Posts tagged ‘Mexico’


Indians Are Among the Most Satisfied at Work, Says a Study. Here’s Why – India Real Time – WSJ

Indians are among the most highly stimulated and satisfied at work, a new report claims.

Some 28% of workers in the South Asian nation reported being highly engaged and fulfilled in the office, a full 15% above the global average, in a survey of workers in 17 countries conducted by Ipsos for furniture and workspace systems company Steelcase Inc.

Other nations with the largest proportions of satisfied workers were Mexico, at 22%, the UAE and South Africa, where around one in five people described themselves in that way and Saudi Arabia, with 18%.

American offices came sixth. About 14% of those surveyed there reported being highly engaged and satisfied at work.

Only 4% of Indian workers were highly dissatisfied and disengaged, compared with 11% on average globally.

Indians also provided the second-highest average score, of 7.4, when they rated their quality of life at work out of 10. Only Mexico scored higher with 7.5.

The authors of the report said the secret to the happiness of Indian workers could be to do with the fact the country’s employers haven’t yet embraced open-plan work spaces and also a result of  the hectic pace of life outside the office walls.

Only 14% of the offices the employees worked in were open plan. Meanwhile, 70% of the workers surveyed sat in a private or shared private office at work.

“Culturally, having a workspace of one’s own, even if it is compact and modest, is a signal of belonging and importance, which may explain the overall high degree of workplace satisfaction,” the report said.

In densely populated countries like India, the workplace can be a haven, the report said.

Indians are much more likely to say, for instance, that their work environment allows them to feel relaxed and calm. A total of 73% agreed with that in the survey, much higher than most other countries, the report said.

Workers in Indian offices are also likely to have access to shared spaces like meeting rooms, cafeterias and canteens. They also have the most access to sport or exercise facilities.

Indians’ enthusiasm about their office spaces might be relative. The most highly engaged employees came from emerging economies, the report said.

“Many Indian employees’ expectations may be shaped by their comparatively modest living conditions,” the report said.

And they are more likely to say that they work remotely–55% said they sometimes work away from the office, and 20% said they did so every day.

They also believed that their employer took a genuine interest in employees, with 79% agreeing with the statement.

All of this might reflect employers’ efforts to keep their workers happy, the report said. “In India’s highly competitive and fluid job market, providing a desirable workplace can be a powerful strategy for attracting, retaining and engaging the talent that can help an organization thrive,” the report said.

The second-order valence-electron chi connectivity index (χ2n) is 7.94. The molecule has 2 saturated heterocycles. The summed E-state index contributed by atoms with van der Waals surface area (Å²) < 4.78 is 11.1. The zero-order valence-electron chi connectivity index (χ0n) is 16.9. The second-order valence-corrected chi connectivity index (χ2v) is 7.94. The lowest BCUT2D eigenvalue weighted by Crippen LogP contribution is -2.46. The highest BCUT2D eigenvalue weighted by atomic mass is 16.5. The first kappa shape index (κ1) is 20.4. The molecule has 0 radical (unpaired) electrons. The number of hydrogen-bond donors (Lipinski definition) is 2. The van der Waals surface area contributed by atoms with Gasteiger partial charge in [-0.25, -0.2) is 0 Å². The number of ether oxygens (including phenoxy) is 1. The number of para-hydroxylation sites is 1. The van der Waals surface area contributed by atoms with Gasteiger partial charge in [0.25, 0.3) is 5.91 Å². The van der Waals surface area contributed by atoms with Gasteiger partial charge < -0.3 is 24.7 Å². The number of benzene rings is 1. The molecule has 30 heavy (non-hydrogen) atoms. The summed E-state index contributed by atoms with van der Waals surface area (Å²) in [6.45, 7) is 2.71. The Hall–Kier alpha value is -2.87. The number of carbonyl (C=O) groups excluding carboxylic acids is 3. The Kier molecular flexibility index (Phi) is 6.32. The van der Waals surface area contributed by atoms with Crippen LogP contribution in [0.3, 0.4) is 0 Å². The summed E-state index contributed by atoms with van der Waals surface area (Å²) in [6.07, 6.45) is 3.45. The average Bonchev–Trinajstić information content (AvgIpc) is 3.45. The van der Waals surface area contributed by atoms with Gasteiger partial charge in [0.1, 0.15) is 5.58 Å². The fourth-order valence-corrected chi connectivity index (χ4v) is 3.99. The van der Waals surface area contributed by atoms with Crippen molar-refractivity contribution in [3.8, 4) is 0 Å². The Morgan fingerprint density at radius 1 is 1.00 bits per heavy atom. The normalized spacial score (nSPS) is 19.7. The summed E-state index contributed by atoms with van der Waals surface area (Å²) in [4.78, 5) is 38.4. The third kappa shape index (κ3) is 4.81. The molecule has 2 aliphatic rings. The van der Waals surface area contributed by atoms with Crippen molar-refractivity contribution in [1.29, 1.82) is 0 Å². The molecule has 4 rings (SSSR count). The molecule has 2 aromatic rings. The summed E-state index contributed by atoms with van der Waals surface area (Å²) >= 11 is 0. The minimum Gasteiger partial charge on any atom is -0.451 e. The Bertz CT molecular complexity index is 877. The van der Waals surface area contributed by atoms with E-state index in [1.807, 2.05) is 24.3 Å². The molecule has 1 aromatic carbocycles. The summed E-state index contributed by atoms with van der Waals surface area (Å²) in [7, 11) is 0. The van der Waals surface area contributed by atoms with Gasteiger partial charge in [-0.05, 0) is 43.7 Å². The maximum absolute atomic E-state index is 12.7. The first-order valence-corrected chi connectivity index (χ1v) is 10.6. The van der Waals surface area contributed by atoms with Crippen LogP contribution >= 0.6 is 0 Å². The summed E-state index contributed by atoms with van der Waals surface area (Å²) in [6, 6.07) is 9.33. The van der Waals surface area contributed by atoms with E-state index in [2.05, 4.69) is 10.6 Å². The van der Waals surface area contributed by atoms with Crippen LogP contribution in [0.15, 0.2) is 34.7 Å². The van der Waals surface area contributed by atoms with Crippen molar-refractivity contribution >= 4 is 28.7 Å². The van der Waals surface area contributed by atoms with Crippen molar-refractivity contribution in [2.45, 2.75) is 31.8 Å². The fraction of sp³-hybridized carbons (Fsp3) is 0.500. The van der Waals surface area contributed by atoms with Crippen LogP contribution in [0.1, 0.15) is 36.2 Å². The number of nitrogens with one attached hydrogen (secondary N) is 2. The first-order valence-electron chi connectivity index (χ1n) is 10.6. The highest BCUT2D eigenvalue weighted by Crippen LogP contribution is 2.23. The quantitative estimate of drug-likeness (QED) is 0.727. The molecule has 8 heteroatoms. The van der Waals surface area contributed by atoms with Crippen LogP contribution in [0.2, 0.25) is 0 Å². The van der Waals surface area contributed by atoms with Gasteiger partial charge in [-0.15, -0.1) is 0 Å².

Source: Indians Are Among the Most Satisfied at Work, Says a Study. Here’s Why – India Real Time – WSJ


Foreign automakers double down on China bets despite slowing growth | Reuters

Foreign automakers continue to plough money into factories in China, the world’s largest car market, even as the biggest economic slowdown in a quarter of a century crimps sales growth.

Employees work at the third factory of Dongfeng Peugeot Citroen Automobile company, after its inauguration ceremony, in Wuhan, in this July 2, 2013 file photo.  REUTERS/China Daily/Files

Market leaders Volkswagen AG (VOWG_p.DE) and General Motors (GM.N) show no sign of letting up on their planned investments, while Toyota Motor (7203.T) and Ford Motor (F.N) are also pursuing new China expansion plans.

That’s in spite of the economic slowdown further depressing the car market in January-March, when sales grew only 3.9 percent, compared to 9.2 percent a year ago and way below the 7 percent growth that the China Association of Automobile Manufacturers (CAAM) predicts for this year.

via Foreign automakers double down on China bets despite slowing growth | Reuters.


Toyota to end expansion freeze, invest $1.3 billion in two new Mexico, China plants: sources | Reuters

Japan’s Toyota Motor Corp (7203.T) will spend about 150 billion yen ($1.3 billion) to build two new car plants in Mexico and China, two people familiar with plans said, ending a three-year freeze imposed after unchecked growth lumbered the world’s biggest auto maker with too many idle production lines.

A visitor walks under a logo of Toyota Motor Corp at the company's showroom in Tokyo February 4, 2015. REUTERS/Yuya Shino

Reuters reported in January that plans were in place for new plants in the two countries, awaiting a green light from top management that has now been given. President Akio Toyoda had been cautious about expanding after Toyota was hit by a capacity glut following the global financial crisis.